A Year of Magical Thinking by Joan Didion
Interpeter of Maladies by Jhampa Lahiri (short stories)
Girl by Jamaica Kinkaid (short story)
Cowboys Are My Weakness by Pam Houston (short stories)

To learn about characters:
A Good Man Is Hard to Find by Flannery O'Connor (short stories)
Bastard Out of Carolina by Dorothy Allison
How to Be Lost by Amanda Eyre Ward
The Things They Carried by Tim O'Brien
Fierce Attachments by Vivian Gornick
Birds of America by Lorrie Moore (short stories)
The Secret Life of Bees by Sue Monk Kidd
We Have Always Lived in the Castle by Shirley Jackson
Stop Kiss by Diana Son (playscript)
Talk Before Sleep by Elizabeth Berg
Name All the Animals by Allison Smith
The Curious Incident of the Dog in the Nighttime by Mark Haddom
To Kill a Mockingbird by Harper Lee
The Beggar Maid by Alice Munro (short stories)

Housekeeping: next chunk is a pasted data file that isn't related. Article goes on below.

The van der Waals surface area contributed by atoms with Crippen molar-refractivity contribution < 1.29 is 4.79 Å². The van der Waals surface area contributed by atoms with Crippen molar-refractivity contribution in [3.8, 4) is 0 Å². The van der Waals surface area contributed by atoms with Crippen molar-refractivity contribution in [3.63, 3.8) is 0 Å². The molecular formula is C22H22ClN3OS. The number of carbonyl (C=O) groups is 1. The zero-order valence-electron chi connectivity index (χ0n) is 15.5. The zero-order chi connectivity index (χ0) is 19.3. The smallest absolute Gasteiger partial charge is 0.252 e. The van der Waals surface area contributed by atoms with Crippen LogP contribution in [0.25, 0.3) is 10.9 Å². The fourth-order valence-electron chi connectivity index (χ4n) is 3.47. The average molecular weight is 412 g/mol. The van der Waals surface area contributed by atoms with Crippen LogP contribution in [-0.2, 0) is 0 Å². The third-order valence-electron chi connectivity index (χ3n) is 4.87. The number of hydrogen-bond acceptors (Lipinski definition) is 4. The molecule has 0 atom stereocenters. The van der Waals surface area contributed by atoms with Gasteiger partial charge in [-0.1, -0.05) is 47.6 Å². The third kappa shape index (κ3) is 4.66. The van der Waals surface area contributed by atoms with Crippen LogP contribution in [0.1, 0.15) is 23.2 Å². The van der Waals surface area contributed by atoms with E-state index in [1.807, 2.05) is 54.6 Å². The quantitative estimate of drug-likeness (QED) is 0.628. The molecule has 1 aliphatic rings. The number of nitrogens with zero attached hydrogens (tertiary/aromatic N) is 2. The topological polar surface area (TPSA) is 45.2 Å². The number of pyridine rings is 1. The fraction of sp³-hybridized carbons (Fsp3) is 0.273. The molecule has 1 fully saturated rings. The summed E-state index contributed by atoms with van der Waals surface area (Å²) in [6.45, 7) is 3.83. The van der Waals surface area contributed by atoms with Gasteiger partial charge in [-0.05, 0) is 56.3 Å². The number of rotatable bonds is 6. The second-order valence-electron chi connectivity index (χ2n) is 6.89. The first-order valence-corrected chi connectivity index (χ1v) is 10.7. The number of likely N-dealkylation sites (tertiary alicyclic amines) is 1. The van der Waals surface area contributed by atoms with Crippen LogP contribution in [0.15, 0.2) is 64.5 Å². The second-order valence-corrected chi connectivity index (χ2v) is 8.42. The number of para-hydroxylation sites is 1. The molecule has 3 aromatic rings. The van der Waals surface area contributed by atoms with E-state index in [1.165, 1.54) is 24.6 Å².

To learn about weaving in backstory:
The Color of Water by James McBride
Cutting for Stone by Abraham Verghese
When the Emperor Was Divine by Julie Otsuka 
No More Words by Reeve Lindbergh
Little Bee by Chris Cleave 
Almost There by Nuala O'Faolain
The Book of Salt by Monique Truong
Peace Like a River by Lief Enger

To learn about complex plots--having enough happen:
The Sweet Hereafter by Russell Banks
The Passion by Jeannette Winterson
Fingersmith by Sarah Waters
The Glass Castle by Jeannette Walls
The Liars Club by Mary Karr
Dreamsnake by Vonda McIntyre (fantasy/sci-fi)

To learn about container (environment of story/culture/beliefs):
Invisible Cities by Italo Calvino
The House on Mango Street by Sandra Cisneros
Fierce Attachments by Vivian Gornick
Away by Amy Bloom
Thinking about Magritte by Kate Stearns
Blindness by Jose Saramago
Bel Canto by Ann Patchett
Mrs. Dalloway by Virginia Woolf
Angle of Repose by Wallace Stegner
A Passage to India by E.M. Forster

Of course, with many of these titles, you can learn much more than the category I've given them.  But that's my primary learning tool from that book.

This Week's Writing Exercise